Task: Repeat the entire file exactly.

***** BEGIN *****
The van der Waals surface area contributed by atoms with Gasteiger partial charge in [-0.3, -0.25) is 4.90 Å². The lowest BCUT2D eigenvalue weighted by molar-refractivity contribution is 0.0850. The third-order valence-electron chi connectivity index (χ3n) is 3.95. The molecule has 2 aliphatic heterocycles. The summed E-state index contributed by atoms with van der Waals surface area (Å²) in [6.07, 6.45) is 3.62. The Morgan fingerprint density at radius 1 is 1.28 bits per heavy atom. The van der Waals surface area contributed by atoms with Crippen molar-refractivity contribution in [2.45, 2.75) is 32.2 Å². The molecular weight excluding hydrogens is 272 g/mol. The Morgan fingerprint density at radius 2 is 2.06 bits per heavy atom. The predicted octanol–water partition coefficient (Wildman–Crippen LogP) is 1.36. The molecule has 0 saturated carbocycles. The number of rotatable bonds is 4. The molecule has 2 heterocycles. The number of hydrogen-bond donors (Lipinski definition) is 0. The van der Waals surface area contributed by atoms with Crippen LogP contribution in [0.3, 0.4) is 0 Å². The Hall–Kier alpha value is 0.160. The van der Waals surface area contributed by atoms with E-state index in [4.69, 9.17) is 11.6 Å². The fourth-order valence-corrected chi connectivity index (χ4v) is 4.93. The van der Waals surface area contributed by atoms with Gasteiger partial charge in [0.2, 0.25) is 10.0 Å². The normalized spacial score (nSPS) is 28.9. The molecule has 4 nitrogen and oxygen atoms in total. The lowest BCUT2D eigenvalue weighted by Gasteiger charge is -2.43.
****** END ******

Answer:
The van der Waals surface area contributed by atoms with Gasteiger partial charge in [-0.3, -0.25) is 4.90 Å². The lowest BCUT2D eigenvalue weighted by molar-refractivity contribution is 0.0850. The third-order valence-electron chi connectivity index (χ3n) is 3.95. The molecule has 2 aliphatic heterocycles. The summed E-state index contributed by atoms with van der Waals surface area (Å²) in [6.07, 6.45) is 3.62. The Morgan fingerprint density at radius 1 is 1.28 bits per heavy atom. The van der Waals surface area contributed by atoms with Crippen molar-refractivity contribution in [2.45, 2.75) is 32.2 Å². The molecular weight excluding hydrogens is 272 g/mol. The Morgan fingerprint density at radius 2 is 2.06 bits per heavy atom. The predicted octanol–water partition coefficient (Wildman–Crippen LogP) is 1.36. The molecule has 0 saturated carbocycles. The number of rotatable bonds is 4. The molecule has 2 heterocycles. The number of hydrogen-bond donors (Lipinski definition) is 0. The van der Waals surface area contributed by atoms with Crippen LogP contribution in [0.3, 0.4) is 0 Å². The Hall–Kier alpha value is 0.160. The van der Waals surface area contributed by atoms with E-state index in [4.69, 9.17) is 11.6 Å². The fourth-order valence-corrected chi connectivity index (χ4v) is 4.93. The van der Waals surface area contributed by atoms with Gasteiger partial charge in [0.2, 0.25) is 10.0 Å². The normalized spacial score (nSPS) is 28.9. The molecule has 4 nitrogen and oxygen atoms in total. The lowest BCUT2D eigenvalue weighted by Gasteiger charge is -2.43.